United Nations, May 27 : India has voted for a United States-sponsored resolution to strengthen sanctions on North Korea which was vetoed by China and Russia.
The US launched the unsuccessful effort on Thursday to punish North Korea which had tested three missiles on Wednesday after US President Joe Biden had wrapped up a visit to South Korea and Japan.
Speaking on the resolution, US Permanent Representative Linda Thomas-Greenfield warned that North Korea was preparing for an imminent nuclear test.
The failed resolution would have tightened sanctions on a wide range of products ranging from crude oil to tobacco and frozen the assets of a cybercriminal outfit.
The vetoes marked another stage of intensification in the confrontations in the Council between the western countries and China and Russia.
The other 13 countries in the Council presented a united front on the North Korea issue.
The issue will now go to the General Assembly under new procedures adopted by it following Russia’s vetoes of resolutions in the Council condemning its invasion of Ukraine.
Although the Assembly does not have the enforcement powers of the Council, it will now take up issues vetoed by a permanent member in the Council in the expectation that it will show the isolation of the veto-wielder.
India, which had stayed neutral on the resolutions on the Ukraine conflict that Russia had vetoed, did not abstain on this resolution for which the prime opposition came from China.
India did not speak during the Council discussion on the resolution on Thursday but had previously raised concerns about the transfer of North Korean missile technology to Pakistan.
Without naming the two countries, India’s Permanent Representative T. S. Tirumurti told the Council on March 25, that “India also believes that there is a pressing need to address the proliferation of nuclear and missile technologies related to DPRK (North Korea) in our region. These linkages have an adverse impact on peace and security in the region, including on India”.
North Korea has exchanged missile technology for nuclear weapon technology with Pakistan.
Before the session started, China’s Permanent Representatives Zhang Jun went over to Tirumurti, who had been speaking at India’s seat with Brazil’s envoy Ronaldo Costa Filho.
Zhan sat down on a seat for the Indian delegation behind Tirumurti’s and the three diplomats were seen in an animated conversation.
Later speaking to the Council on the resolution, Zhang tried to link it to the Indo-Pacific developments asserting that the US was making North Korea a chess pawn for its strategy for the region.
During his Asian trip, Biden had held a Quad summit in Japan with Prime Ministers Narendra Modi of India, Fumio Kishida of Japan and newly-elected Anthony Albanese of Australia.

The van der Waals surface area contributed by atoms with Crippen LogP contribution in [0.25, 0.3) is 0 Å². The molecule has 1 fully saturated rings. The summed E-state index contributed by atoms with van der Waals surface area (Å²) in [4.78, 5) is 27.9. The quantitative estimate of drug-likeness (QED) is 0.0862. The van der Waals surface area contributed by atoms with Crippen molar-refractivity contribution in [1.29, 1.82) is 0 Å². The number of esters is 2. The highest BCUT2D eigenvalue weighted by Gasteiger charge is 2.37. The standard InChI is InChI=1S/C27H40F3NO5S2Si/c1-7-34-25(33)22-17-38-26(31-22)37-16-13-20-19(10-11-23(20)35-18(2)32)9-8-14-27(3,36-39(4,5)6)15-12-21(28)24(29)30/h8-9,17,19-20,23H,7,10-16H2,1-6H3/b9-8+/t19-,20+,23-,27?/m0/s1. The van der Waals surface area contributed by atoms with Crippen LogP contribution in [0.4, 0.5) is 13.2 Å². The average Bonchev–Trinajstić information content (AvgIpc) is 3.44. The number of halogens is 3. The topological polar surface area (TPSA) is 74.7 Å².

Zhang said: “The crux of the matter is whether or not someone wants to use the Korean peninsula issue as a card for its so-called Indo-Pacific strategy, whether or not they want to use the handling of the Korean peninsula issue as a chessman on the chessboard for their so-called Indo-Pacific strategy. That’s the very nature of the issue.”
He and Russia’s Permanent Representative Vasily Nebenzia said that the punitive sanctions would not help resolve the problem with Pyongyang but would only add to the sufferings of the people in that country.
Thomas-Greenfield said that the Council’s restraint had been counterproductive and “the DPRK has taken the Council’s silence as a green light to act with impunity and escalate tensions on the Peninsula”.
She said that the sanctions would not affect the humanitarian needs of the North Korean people who are facing a Covid crisis.
The US has offered vaccines and medical help, which Pyongyang has not accepted, she said.
North Korean dictator Kim Jong-Un, a mercurial personality, appears to be testing Biden and trying to take advantage of the preoccupation with Ukraine.
He has carried out at least 16 missile tests so far this year, some of them that could be inter-continental ballistic missiles (ICBMs).
Kim Jong-Un suspended missile and nuclear tests in 2017 during a bout of diplomacy with an equally unpredictable former US President Donald Trump, who matched his verbal bluster.
Trump’s diplomatic efforts ended after a failed meeting with Kim in Singapore.
Kim resumed missile tests last year, two days after Biden took office.
The sanctions that the US proposed would have cut crude oil exports to North Korea and banned its mineral products exports as well as of some other materials.
Tobacco exports to North Korea would have also been curtailed.
The US also sought to freeze the assets of an organisation called Lazarus Group, which North Korea uses for cyber heists and espionage and which has been accused of spreading malware.
The freeze would also have applied to a company that provides manpower abroad and to another that is a defence contractor in Mozambique.(IANS)